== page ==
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Resiliency

In the wake of the 20th anniversary of the September 11, 2001 attacks, it is natural to feel nostalgic and proud about our chosen profession. 

At this year’s Fire-Rescue International Conference in Charlotte, our association’s members were fortunate to hear the firsthand accounts of key leaders from both the New York City and Pentagon incident scenes. As the general session concluded, I took inventory of the faces and emotions exhibited by the speakers on that stage. What impressed me the most wasn’t their story or the heroism they showed that day. 

Rather, I readily realized how resilient they were and how that has allowed them to continue public service two decades later. Resiliency was essential to those speakers on that chaotic day and the years that followed to allow them to regain composure, direction and heal from the emotional and physical wounds of the disaster. 

While I can only imagine the burden still carried by those individuals, their individual ability to accept the events of that day and move forward with their life and career is inspiring. I think their resiliency carries both a lesson and inspiration for all of the leaders in the fire service as we manage the day-to-day issues and challenges that can distract and detour our paths if we’re not careful.  

Leadership is often a lonely and tough path to navigate. I often comment to other chief officers that the very best fire chiefs I know (the ones I try to emulate) all figuratively “walk with a limp.” 

What I mean is that as educated and prepared as all people want to be to lead in this ever-changing and complex profession, we will have lessons that can only be taught through experience.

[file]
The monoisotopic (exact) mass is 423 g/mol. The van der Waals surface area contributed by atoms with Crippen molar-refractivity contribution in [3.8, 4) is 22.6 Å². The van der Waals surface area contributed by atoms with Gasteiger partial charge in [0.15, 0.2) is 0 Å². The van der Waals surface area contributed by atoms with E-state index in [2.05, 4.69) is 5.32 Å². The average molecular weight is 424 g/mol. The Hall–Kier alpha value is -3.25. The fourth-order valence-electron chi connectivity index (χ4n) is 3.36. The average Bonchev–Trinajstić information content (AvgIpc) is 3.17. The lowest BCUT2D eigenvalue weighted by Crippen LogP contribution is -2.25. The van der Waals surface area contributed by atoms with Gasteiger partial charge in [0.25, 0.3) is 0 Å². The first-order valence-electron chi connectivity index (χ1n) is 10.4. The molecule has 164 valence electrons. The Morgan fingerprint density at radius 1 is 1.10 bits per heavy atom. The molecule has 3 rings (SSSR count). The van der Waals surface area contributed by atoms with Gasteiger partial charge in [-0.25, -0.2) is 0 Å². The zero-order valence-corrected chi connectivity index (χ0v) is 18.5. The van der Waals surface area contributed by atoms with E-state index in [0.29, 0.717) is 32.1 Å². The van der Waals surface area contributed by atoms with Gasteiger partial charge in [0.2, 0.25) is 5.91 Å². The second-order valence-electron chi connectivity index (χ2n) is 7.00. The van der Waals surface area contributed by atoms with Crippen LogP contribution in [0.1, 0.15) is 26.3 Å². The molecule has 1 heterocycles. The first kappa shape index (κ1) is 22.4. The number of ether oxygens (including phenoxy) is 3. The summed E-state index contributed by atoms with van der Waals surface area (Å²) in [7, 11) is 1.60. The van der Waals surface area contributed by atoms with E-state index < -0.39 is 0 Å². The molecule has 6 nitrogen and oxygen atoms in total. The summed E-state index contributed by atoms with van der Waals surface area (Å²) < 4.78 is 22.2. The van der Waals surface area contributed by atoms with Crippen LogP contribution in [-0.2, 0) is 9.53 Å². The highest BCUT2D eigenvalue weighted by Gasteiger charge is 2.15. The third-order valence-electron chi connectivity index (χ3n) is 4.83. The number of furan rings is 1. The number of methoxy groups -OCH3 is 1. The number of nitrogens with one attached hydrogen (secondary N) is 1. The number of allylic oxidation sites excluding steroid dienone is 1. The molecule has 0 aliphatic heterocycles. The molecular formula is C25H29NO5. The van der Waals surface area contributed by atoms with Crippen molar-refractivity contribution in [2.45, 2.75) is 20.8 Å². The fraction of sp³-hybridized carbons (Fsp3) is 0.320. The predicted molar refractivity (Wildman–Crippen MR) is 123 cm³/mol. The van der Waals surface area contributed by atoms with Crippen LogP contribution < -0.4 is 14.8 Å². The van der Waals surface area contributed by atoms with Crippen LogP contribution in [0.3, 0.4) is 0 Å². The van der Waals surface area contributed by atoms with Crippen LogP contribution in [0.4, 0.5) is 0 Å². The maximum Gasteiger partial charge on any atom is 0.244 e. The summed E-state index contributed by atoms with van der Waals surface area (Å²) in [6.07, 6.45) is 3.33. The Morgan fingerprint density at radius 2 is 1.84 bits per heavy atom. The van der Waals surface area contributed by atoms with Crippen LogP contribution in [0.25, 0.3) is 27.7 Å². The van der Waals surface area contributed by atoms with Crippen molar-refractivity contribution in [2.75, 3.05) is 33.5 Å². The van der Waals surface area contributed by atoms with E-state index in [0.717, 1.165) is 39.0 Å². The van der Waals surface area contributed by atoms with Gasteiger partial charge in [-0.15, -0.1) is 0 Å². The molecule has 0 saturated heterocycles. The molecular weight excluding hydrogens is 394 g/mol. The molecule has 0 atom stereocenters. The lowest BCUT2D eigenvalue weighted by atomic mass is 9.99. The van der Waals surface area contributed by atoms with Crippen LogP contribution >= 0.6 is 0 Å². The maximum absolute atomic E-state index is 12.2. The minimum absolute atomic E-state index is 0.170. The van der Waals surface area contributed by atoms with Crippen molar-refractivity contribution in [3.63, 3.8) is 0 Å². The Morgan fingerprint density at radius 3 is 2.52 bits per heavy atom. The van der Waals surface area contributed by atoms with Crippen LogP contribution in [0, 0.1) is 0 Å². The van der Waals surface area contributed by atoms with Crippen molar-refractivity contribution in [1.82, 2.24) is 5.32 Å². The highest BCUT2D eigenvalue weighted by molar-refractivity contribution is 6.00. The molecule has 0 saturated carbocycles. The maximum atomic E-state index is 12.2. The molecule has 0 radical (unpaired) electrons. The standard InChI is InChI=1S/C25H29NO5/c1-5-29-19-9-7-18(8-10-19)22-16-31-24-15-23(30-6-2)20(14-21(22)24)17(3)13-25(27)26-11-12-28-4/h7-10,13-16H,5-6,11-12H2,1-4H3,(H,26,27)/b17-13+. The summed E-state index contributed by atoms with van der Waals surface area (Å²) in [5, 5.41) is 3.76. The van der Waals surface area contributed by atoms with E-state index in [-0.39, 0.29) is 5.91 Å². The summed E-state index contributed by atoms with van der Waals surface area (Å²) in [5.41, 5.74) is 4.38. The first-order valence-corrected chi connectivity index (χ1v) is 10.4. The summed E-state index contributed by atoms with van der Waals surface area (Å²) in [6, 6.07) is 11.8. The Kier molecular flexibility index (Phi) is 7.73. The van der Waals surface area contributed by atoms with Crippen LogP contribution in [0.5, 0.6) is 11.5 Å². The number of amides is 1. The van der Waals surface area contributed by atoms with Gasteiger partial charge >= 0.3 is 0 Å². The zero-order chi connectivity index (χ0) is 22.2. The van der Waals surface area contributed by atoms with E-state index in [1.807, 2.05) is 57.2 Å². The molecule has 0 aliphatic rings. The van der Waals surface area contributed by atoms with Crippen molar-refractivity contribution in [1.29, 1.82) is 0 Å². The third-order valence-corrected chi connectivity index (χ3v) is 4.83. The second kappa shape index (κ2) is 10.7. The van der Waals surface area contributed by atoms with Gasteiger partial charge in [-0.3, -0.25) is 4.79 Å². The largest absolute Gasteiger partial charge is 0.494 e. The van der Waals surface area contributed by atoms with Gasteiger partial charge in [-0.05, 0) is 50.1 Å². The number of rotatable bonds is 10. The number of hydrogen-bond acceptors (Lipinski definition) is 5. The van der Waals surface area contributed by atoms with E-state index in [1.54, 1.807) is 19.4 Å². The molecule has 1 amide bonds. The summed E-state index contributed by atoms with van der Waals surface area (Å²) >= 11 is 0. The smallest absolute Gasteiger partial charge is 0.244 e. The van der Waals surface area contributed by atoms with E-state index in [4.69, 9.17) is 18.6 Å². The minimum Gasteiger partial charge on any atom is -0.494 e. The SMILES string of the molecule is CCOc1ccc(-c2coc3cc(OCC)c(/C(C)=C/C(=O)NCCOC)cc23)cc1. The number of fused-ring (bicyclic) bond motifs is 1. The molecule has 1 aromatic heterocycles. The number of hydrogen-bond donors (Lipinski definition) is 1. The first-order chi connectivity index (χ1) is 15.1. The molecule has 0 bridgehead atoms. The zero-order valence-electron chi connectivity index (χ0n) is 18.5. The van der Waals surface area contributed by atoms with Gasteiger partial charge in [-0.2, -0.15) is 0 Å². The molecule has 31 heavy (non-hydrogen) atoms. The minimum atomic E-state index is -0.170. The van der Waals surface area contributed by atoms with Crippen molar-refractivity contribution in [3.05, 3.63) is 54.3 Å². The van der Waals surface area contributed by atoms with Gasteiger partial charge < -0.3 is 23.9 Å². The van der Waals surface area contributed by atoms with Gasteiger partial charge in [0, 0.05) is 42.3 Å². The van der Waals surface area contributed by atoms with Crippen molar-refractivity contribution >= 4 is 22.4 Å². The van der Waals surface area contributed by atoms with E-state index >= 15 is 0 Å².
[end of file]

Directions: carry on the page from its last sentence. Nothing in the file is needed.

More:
Experience, of course, is a tough instructor that doesn’t grade on a curve. In more cases, than I’d like to admit, I’ve seen good fire chiefs cut down or sidelined because they didn’t possess enough resiliency to continue to work in this profession after dealing with a particularly tough situation.  

It is fantasy to think that controversy, criticism, and bad decisions won’t occur over the course of a career. The environment we lead in is seemingly hypersensitive, ripe with viral communication technologies, and quick to judge. This means that we must prepare ourselves and those following in our footsteps to encounter these rough days and deal with them in healthy, productive ways. 

Admittedly, maintaining positivity and focusing on the good dividends that come with handling controversy and criticism is easy to talk about but tough to do in the moment.  

Several years ago, a former police chief that I worked with taught me a few things about being resilient. Leading in the modern fire service is tough, but I believe that being a leader in law enforcement seems much more difficult. 

He would regularly remind me that in order to lead and make our organizations and communities better, we must first remain employed. As simple and cynical as the advice was, I think it speaks directly to our need to be resilient in our jobs. We will undoubtedly encounter circumstances that seem unbearable. Still, our ability to accept the habitat of complex leadership, stay positive during trials, and focus on getting through the particular issue of the day is what resiliency and leadership are all about. As the saying goes, whatever doesn’t kill us only makes us stronger.  

Tom Jenkins serves as the fire chief for the City of Rogers, Arkansas, a position he has held since 2009. He is a past president of the International Association of Fire Chiefs. Follow him on Twitter @tomcjenkins

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